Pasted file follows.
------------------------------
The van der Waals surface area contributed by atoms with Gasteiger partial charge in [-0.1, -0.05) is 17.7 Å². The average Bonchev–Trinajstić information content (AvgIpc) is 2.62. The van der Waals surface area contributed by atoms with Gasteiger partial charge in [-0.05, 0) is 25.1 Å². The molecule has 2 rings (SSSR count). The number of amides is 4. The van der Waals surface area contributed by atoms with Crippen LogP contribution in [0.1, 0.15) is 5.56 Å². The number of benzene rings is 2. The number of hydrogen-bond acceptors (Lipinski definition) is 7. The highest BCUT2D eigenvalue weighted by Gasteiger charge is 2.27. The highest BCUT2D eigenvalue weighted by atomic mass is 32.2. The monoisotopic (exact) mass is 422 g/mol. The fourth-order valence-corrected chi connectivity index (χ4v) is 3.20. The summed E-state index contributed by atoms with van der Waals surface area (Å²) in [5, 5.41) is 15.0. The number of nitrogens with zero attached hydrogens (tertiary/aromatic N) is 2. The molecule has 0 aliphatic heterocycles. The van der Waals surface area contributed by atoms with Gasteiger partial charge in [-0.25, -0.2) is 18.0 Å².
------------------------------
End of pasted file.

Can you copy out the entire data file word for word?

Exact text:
The van der Waals surface area contributed by atoms with Gasteiger partial charge in [-0.1, -0.05) is 17.7 Å². The average Bonchev–Trinajstić information content (AvgIpc) is 2.62. The van der Waals surface area contributed by atoms with Gasteiger partial charge in [-0.05, 0) is 25.1 Å². The molecule has 2 rings (SSSR count). The number of amides is 4. The van der Waals surface area contributed by atoms with Crippen LogP contribution in [0.1, 0.15) is 5.56 Å². The number of benzene rings is 2. The number of hydrogen-bond acceptors (Lipinski definition) is 7. The highest BCUT2D eigenvalue weighted by Gasteiger charge is 2.27. The highest BCUT2D eigenvalue weighted by atomic mass is 32.2. The monoisotopic (exact) mass is 422 g/mol. The fourth-order valence-corrected chi connectivity index (χ4v) is 3.20. The summed E-state index contributed by atoms with van der Waals surface area (Å²) in [5, 5.41) is 15.0. The number of nitrogens with zero attached hydrogens (tertiary/aromatic N) is 2. The molecule has 0 aliphatic heterocycles. The van der Waals surface area contributed by atoms with Gasteiger partial charge in [-0.25, -0.2) is 18.0 Å².